Middle School — Just the words alone can strike fear into the hearts of students and parents alike. Sixth- through eighth-grade teachers will agree these years can be the some of the toughest, and most tumultous, in a child's life. For some, it will mean a chance to advance to a higher-level floor in a familiar building, but for others it might mean acclimating to an entirely different school. While this is a wonderful opportunity to meet new friends, it may mean leaving lifelong friendships behind — which can be one of many scary steps to endure. In addition, there seems to be a laundry list of changes that middle-schoolers can expect, such as:
* potentially different grading systems that shift from alphabetic to numeric
* an increased homework load
* more responsibilities and expectations
* different schedule formats and switching classes
* changes in peer dynamics
With all of these adjustments, it's easy to see why many students would be terrified, but not all facets of middle school have to be overwhelming. The next few years offer many unique opportunities and the chance to start over with a clean slate. To help make this transition a little less intimidating, read on to learn how you can create a "get to know you" geocaching activity that's sure to win over even the most hesitant middle-schooler!
If you've never heard of geocaching, or have always wanted to try but haven't yet, now's the perfect time! Geocaching is essentially an outdoor treasure hunting game with the objective of finding hidden containers, or caches, using GPS-enabled devices. The best part is you get to share your experience with other "geocachers" if you so choose. I began my maiden voyage with geocaching last year. After reading through my students' interest inventories, I discovered many of them shared a passion for the outdoors and appreciated hands-on learning. I had also heard other teachers' success stories around geocaching, and decided to jump right in and try it out. The risk paid dividends as my students scrambled to find each container with eager anticipation. Another bonus was the collaborative effort made by each group, who set aside their differences to come together as a team, their competitive juices flowing.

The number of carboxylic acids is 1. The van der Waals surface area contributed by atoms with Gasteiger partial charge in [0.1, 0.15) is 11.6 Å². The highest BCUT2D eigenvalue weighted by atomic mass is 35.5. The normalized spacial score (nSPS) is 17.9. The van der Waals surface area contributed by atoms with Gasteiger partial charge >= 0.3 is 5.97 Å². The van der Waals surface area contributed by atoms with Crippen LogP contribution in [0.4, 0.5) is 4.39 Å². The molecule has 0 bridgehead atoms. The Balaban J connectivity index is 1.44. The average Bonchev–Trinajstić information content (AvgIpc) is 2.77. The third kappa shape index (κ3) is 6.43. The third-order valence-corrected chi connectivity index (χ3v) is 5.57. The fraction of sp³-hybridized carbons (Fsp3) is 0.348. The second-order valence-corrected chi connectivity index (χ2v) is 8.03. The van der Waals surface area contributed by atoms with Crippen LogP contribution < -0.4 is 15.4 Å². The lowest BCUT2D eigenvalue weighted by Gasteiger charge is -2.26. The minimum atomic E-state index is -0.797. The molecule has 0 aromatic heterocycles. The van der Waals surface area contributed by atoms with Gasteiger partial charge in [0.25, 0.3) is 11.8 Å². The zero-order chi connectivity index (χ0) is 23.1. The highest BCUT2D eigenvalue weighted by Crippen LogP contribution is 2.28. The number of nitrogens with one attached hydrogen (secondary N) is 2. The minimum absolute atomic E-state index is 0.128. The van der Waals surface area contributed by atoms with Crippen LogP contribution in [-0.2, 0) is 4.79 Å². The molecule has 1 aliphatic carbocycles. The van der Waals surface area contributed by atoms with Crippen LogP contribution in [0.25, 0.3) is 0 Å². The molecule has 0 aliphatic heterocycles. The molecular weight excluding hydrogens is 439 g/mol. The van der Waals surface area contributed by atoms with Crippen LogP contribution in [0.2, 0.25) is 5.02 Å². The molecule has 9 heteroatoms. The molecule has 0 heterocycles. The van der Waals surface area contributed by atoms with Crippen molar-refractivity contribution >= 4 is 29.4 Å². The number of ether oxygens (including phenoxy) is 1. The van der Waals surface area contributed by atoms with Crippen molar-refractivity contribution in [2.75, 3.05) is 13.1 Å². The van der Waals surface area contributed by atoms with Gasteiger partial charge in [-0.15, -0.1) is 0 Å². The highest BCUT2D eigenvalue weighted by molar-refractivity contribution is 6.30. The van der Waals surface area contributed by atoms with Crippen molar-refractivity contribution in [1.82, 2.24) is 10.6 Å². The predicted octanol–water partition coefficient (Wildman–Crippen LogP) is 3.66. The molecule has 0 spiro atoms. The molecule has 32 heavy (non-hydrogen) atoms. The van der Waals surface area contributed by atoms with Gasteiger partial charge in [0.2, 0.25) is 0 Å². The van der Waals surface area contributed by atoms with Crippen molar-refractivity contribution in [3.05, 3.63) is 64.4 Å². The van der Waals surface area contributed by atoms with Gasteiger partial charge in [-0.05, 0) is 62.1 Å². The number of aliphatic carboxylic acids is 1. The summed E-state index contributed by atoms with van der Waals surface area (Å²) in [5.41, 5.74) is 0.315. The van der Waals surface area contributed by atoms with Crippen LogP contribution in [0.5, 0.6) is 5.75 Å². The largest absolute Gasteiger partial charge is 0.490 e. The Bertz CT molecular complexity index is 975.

Geocaching activities can be modified to fit any curriculum or ability level. If you are a beginner, two great sites to visit are www.geocachingkids.com and http://www.eduscapes.com/geocaching/kids.htm , which can walk you through the process.
Note: If you are unable to locate or purchase a handheld GPS, other mobile devices will work. Free apps are available for iPad or iPhone as well.
On the first day of school, I usually have a mix of students who are curious about each other. Since the end result of this project is for students to learn more about their peers, I created a list of questions that cultivate candid conversations, such as "What was your most embarrassing moment?", "If you were stuck on a desert island, what three things could you not live without?" or "If a movie was made about your life, what actor or actress would you want to play you?" Then I find a few meaningful pictures that represent the school and laminate them to the back of the questionnaires, which I cut into puzzle piece shapes. These serve as our caches, scattered around the school grounds, allowing students to bond with their peers AND get a lay of the new land.
You will want to test out your technology at least one day before, to ensure that all systems are "go." Make sure batteries are charged and the coordinates are embedded. Grab a fellow colleague and take your project for a test run!
I begin class with a writing prompt that focuses on expectations and questions about the new school year, and hope that a few brave souls will read theirs aloud. Oftentimes, feelings are unanimous among peers, with similar anxieties and concerns. After a short presentation about the process of geocaching, the class is broken up into four teams, each armed with a GPS device, each of which must find the missing puzzle pieces.
As soon as all the caches are found, the students return to class to put the puzzle pieces together, which reveals the questionnaire. Each team member must then answer the questions aloud to the rest of the group. I love seeing the comaraderie that ensues, and am even more pleased when they let me in on the fun by asking me to share my own personal experiences. These are the first steps towards establishing new friendships and the confidence to forge ahead through the middle-school years.
I think one student said it best: "Wow, I can't believe it! I was nervous for no reason at all!"
How do you ease the transition into middle school?